Last year, our graduation rate was 68% in June, and increased to 73% in August.
This year, our graduation rate is 60% in June, eight points below last year.
I confess, I would love to have handed diplomas to every student. For a week or so, I’ve felt as though the dog ate my optimism. I would like it back, please.
Yet it’s hard to stay uninspired for long when I come into contact with students, or listen to just about anyone. The other day, an 11th grade student from another high school in the Bronx called me on my cell phone to ask if she could take geometry in my school over the summer. I didn’t know her and don’t know how she got my number but was inspired by her research, resourcefulness, and chutzpah. Continue reading
Three times a year, our classrooms transform: round tables are replaced with rows of tablet-armed desks during the state testing weeks of January, June, and August. We call these desks one-armed bandits.
The change from tables to desks is a physically dramatic event. The classroom turns from an expansive, wide space with 6-7 round tables, to a tightly–packed, orderly box filled with metal and laminate desks. Continue reading
I started my teaching career in September 2000 at Intermediate School 33 in Brooklyn, a school that has since closed. I was hired to teach 8th grade English at the same time as Sara Milstein, both of us recent college graduates who quickly became friends.
On the first day, we introduced our rules to our students. “What happens if you break them?” asked a student. We weren’t sure.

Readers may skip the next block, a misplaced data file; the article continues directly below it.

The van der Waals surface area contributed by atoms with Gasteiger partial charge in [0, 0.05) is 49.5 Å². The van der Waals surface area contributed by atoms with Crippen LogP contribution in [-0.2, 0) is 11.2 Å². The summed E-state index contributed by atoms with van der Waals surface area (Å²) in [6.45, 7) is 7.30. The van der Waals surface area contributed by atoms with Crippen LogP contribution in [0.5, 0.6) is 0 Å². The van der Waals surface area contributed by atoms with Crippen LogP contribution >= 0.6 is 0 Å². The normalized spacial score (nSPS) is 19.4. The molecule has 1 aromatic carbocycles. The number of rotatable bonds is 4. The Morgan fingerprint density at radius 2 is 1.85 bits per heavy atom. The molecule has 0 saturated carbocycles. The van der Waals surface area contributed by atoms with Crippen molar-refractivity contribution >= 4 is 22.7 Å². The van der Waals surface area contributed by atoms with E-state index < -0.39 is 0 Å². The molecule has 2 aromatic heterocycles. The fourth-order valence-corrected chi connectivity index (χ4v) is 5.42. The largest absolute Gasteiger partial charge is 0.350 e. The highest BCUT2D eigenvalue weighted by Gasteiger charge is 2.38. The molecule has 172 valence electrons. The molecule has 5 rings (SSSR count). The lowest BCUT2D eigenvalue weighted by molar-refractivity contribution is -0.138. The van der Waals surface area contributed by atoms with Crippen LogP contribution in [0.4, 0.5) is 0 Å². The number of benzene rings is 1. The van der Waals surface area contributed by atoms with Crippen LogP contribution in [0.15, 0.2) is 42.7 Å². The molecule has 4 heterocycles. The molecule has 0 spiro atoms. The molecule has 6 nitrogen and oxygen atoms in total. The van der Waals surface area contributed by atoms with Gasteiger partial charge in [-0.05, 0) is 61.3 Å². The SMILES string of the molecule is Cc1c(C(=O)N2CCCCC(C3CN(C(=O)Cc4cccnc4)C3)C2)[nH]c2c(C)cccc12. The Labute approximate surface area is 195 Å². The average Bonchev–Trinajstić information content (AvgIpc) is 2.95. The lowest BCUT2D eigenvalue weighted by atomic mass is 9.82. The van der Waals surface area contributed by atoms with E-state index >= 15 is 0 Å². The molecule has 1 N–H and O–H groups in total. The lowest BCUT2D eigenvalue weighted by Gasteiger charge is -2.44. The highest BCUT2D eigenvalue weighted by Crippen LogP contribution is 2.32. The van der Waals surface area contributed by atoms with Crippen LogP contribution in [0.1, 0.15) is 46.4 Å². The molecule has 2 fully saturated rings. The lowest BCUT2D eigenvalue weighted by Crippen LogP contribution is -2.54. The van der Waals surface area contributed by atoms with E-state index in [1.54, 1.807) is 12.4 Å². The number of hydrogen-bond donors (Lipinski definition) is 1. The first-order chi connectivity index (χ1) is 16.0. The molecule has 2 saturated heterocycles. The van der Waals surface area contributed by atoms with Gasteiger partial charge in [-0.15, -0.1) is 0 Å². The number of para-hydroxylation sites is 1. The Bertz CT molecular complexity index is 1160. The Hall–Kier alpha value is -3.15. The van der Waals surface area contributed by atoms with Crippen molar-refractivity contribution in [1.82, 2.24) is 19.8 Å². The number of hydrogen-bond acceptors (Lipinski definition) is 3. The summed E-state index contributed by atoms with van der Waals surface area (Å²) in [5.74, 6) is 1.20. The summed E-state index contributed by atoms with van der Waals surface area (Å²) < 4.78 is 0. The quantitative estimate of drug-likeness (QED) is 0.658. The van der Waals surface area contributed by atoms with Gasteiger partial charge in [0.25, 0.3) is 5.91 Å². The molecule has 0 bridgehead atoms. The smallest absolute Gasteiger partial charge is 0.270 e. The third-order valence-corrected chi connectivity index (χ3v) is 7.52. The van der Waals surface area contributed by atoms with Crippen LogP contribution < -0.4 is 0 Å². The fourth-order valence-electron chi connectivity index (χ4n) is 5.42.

The first several months of our teaching careers were an exercise in containing classroom chaos, and many times, we ended the day in tears.
Yesterday, Mr. W started his trigonometry class by singing. He sang “I’ll Be” by Edwin McCain acapella, in a beautiful tenor vibrato. “It’s the song I used for my American Idol audition,” he told the class.
At their best, this particular group of 11-12th graders are curious and excited about learning. At their worst, they can be cynical and complaining, and can wear a teacher down.
As Mr. W was singing, though, the students visibly melted, and smiles broke out.
Today I visited a 9th grade Economics* class. Students were working in groups helping each other figure out a word problem.
“How do you get a good grade in this class?” I asked a group.
“Oh, it’s easy maam,” said Hassan.** “You just have to pay attention to the teacher, do your homework, and when you have a question, you can’t just sit there and be quiet, you have to ask the other kids.”
“So how do you think you’re all doing?” I asked.
Hassan looked around the room, tilting his chair back, then looked at his group. “I think everyone in this class is going to get 100,” he said confidently.
I liked Hassan’s answer. Continue reading
Yesterday, when I visited Mr. D’s English class, I didn’t notice Jose.* This is notable.
I always notice Jose. Jose is a student who normally disrupts classes, or wanders the hallways to avoid class. We have spent countless hours trying to support Jose in behaving and learning.
Yet in Mr. D’s English class, I didn’t notice Jose. Why? Because Jose was sitting at a table, quietly annotating a text. He worked throughout the period, causing no disruption. Continue reading